Scottish Conservatives

The Scottish Conservatives (Scottish Gaelic: Pàrtaidh Tòraidheach na h-Alba, Scots: Scots Tory), officially the Scottish Conservative & Unionist Party, is a centre-right political party in Scotland.[6] It is the second-largest party in the Scottish Parliament and Scottish local government. The party has the second largest number of Scottish MPs in the House of Commons of the United Kingdom.

Scottish Conservative and Unionist Party
Pàrtaidh Tòraidheach agus Aonaidheach na h-Alba
Scots Conservative an Unionist Pairty
LeaderDouglas Ross MSP
ChairmanRab Forman
ChairwomanRachael Hamilton MSP
Founded1965 (1965)
Headquarters67 Northumberland Street
Youth wingScottish Young Conservatives
Political positionCentre-right[3][4]
National affiliationConservatives
House of Commons (Scottish seats)
6 / 59
Scottish Parliament
31 / 129
Local government in Scotland[5]
263 / 1,227

The Leader of the party is Douglas Ross. He replaced Jackson Carlaw, who briefly served from February to July 2020; in turn, Carlaw took over from Ruth Davidson MSP, who held the post from 2011 to 2019.

In the 2017 UK general election, the party increased its number of MPs to 13 on 28.6 percent of the popular vote – its best performance since 1983 and in terms of votes since 1979 – but it fell back to six Westminster seats in 2019. In the 2016 election for the Scottish Parliament the Scottish Conservatives gained 16 seats, making it the largest opposition party, with 31 of 129 seats. In the 2021 election for the Scottish Parliament the Scottish Conservatives maintained 31 seats and remained the largest opposition party in the Scottish Parliament.


Scottish Conservatism pre-1912Edit

Prior to 1912, the Conservative Party organised in Scotland. With the emergence of mass party political organisations in the second half of the 19th century, distinct organisations emerged in Scotland. The voluntary party organisation, the National Union of Conservative Associations for Scotland (mirroring the National Union of Conservative Associations), emerged in 1882, organising a distinct Conservative conference in Scotland.[7]

A previous organisation, the Scottish National Constitutional Association, existed from 1867, with the patronage of UK party leader Benjamin Disraeli. The Scotsman newspaper reported that following the 1874 election "Conservative Clubs and Working Men's Conservative Associations have spring up like mushrooms in all parts of [Scotland]".[8]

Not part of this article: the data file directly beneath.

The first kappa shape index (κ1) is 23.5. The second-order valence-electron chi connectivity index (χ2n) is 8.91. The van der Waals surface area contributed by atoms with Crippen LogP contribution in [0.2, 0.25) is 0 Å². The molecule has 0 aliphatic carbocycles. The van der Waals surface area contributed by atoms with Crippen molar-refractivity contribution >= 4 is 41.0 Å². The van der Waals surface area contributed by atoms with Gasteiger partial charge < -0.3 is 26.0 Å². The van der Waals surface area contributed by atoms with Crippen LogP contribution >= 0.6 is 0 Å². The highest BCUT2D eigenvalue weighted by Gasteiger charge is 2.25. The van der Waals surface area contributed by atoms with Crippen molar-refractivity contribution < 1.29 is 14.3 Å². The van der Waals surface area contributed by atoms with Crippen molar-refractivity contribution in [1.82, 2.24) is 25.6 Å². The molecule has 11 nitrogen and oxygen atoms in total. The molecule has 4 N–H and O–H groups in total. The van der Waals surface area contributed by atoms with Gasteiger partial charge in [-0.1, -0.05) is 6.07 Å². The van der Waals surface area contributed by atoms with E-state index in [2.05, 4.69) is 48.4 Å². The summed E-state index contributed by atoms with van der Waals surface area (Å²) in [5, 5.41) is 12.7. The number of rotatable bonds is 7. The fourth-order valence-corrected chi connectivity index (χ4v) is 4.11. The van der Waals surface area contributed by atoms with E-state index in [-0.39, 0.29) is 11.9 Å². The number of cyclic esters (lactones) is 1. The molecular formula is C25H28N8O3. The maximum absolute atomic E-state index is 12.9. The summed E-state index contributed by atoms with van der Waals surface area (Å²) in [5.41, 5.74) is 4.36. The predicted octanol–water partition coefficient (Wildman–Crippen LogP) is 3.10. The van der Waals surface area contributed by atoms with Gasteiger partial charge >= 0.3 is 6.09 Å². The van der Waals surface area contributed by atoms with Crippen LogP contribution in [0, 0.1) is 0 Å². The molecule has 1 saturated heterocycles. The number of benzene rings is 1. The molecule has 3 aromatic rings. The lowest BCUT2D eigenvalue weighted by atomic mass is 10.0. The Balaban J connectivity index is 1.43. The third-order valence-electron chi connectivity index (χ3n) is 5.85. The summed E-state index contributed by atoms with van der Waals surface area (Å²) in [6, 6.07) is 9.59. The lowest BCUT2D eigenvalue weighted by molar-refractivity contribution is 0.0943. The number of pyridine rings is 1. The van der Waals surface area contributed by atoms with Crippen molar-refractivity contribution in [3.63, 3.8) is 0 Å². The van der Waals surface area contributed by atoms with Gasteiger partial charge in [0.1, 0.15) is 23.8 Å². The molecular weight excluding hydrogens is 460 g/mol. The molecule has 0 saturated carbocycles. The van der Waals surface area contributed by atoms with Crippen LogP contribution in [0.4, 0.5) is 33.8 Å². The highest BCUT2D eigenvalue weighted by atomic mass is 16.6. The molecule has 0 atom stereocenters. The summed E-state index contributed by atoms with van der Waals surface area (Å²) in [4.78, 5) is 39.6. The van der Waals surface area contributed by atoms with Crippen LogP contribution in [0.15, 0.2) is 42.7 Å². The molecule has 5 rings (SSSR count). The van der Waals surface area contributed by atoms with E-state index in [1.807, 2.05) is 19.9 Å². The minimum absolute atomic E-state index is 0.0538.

From the Representation of the People Act 1884 until 1918, the Liberal Party was the dominant political force in Scotland, operating in a largely two-party system with the Scottish Conservatives. In 1886, the Liberal Unionists had broken away from the Liberal Party in opposition to William Gladstone's proposals for Irish Home Rule. Joint Liberal Unionist and Conservative candidates were run across the United Kingdom, but with the organisations of these parties remaining separate.

The Unionist Party (1912–1965)Edit

Logo of the Scottish Unionist Association

Following the merger of the Conservatives and Liberal Unionists to create the modern Conservative and Unionist Party in England and Wales, a committee was formed of the National Union of Conservative Associations for Scotland and regional Liberal Unionist associations which recommended a merger in Scotland. This was agreed in December 1912, creating the Scottish Unionist Association and the Unionist Party.[9]

From 1918 and through the 1920s, the Labour Party became more prominent, displacing the Liberals as one of the two main parties in Scottish politics. The Unionist Party had a number of electoral successes, topping the poll in Scotland in a number of elections from the 1930s to 1950s. During the period of its existence, the Unionist Party produced two Prime Ministers of the United Kingdom – Bonar Law and Alec Douglas-Home – and uniquely among parties in the post-war period, achieved more than half of the popular vote within Scotland in the 1931 general election and 1955 general election. The majority of the vote achieved in these two General Elections was combined with the National Liberal Party who later merged with the Conservative and Unionist Party in 1968 alongside the Unionist Party which had already merged into the Conservative and Unionist Party in 1965.

While taking the Conservative whip in the House of Commons, the Unionist Party had a lengthy "unionist-nationalist" tradition, emphasising its Scottish identity within the United Kingdom and the British Empire. This was represented by elected members such as John Buchan (who said "I believe every Scotsman should be a Scottish nationalist") [10] and those former Unionists who in 1932 founded the pro-home rule Scottish Party (which later merged with the National Party of Scotland to form the Scottish National Party).

Scottish Conservative and Unionist PartyEdit

Following a decline in performance, coming second to the Labour Party in seats through first in votes at the 1959 general election and both votes and seats at the 1964 general election, the Unionist Party proposed a number of reforms which involved amalgamation with the Conservative and Unionist Party in England and Wales – taking place in 1965. The modern Scottish Conservative and Unionist Party, as part of the wider UK Conservative Party, came into existence from this point.[11]

However its electoral fortunes continued to decline throughout the 1960s. Following Harold Wilson's failure to obtain a Labour majority in February 1974, a second general election was held in October of the same year which saw the party decline to below 25% of the vote and drop from 21 seats to 16. At the same time, the SNP were to gain an unprecedented 11 MPs, unseating a number of Conservative MPs in rural constituencies.

The party's fortunes recovered somewhat in 1979 under the leadership of Margaret Thatcher, but her tenure as Prime Minister was to see the party's fortunes drop further from holding 22 seats in 1979 to 10 in 1987. The party increased its share of the vote and number of MPs to 11 in 1992 under John Major's leadership before dropping to 17.5% of the popular vote and failing to have any MPs returned from Scotland in 1997. It continued to return only a single MP from Scottish constituencies at the 2001, 2005, 2010 and 2015 general elections, before winning 13 seats in 2017.